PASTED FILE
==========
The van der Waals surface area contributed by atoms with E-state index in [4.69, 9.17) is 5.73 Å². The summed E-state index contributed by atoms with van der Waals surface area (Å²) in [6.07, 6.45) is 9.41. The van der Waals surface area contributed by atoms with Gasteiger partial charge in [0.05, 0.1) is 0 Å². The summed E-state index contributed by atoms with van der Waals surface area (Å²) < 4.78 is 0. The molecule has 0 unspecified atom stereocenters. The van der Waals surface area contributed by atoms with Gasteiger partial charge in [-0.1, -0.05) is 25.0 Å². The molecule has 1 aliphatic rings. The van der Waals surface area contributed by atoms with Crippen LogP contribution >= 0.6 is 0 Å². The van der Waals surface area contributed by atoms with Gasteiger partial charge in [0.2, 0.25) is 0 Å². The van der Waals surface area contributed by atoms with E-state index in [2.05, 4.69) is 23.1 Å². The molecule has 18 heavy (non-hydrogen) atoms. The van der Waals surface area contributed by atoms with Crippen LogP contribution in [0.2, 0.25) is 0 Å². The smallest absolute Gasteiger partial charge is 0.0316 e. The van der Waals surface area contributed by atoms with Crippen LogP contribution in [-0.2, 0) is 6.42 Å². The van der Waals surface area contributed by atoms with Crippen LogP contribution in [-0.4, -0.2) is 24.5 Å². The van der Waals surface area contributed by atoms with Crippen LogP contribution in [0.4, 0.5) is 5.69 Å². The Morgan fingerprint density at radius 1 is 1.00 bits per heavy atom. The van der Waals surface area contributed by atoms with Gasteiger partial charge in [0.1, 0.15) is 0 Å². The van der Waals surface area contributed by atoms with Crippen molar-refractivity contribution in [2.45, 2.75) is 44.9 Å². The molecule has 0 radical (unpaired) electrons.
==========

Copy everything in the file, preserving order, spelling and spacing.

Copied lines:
The van der Waals surface area contributed by atoms with E-state index in [4.69, 9.17) is 5.73 Å². The summed E-state index contributed by atoms with van der Waals surface area (Å²) in [6.07, 6.45) is 9.41. The van der Waals surface area contributed by atoms with Gasteiger partial charge in [0.05, 0.1) is 0 Å². The summed E-state index contributed by atoms with van der Waals surface area (Å²) < 4.78 is 0. The molecule has 0 unspecified atom stereocenters. The van der Waals surface area contributed by atoms with Gasteiger partial charge in [-0.1, -0.05) is 25.0 Å². The molecule has 1 aliphatic rings. The van der Waals surface area contributed by atoms with Crippen LogP contribution >= 0.6 is 0 Å². The van der Waals surface area contributed by atoms with Gasteiger partial charge in [0.2, 0.25) is 0 Å². The van der Waals surface area contributed by atoms with E-state index in [2.05, 4.69) is 23.1 Å². The molecule has 18 heavy (non-hydrogen) atoms. The van der Waals surface area contributed by atoms with Crippen LogP contribution in [0.2, 0.25) is 0 Å². The smallest absolute Gasteiger partial charge is 0.0316 e. The van der Waals surface area contributed by atoms with Crippen LogP contribution in [-0.2, 0) is 6.42 Å². The van der Waals surface area contributed by atoms with Crippen LogP contribution in [-0.4, -0.2) is 24.5 Å². The van der Waals surface area contributed by atoms with Crippen LogP contribution in [0.4, 0.5) is 5.69 Å². The Morgan fingerprint density at radius 1 is 1.00 bits per heavy atom. The van der Waals surface area contributed by atoms with Gasteiger partial charge in [0.1, 0.15) is 0 Å². The van der Waals surface area contributed by atoms with Crippen molar-refractivity contribution in [2.45, 2.75) is 44.9 Å². The molecule has 0 radical (unpaired) electrons.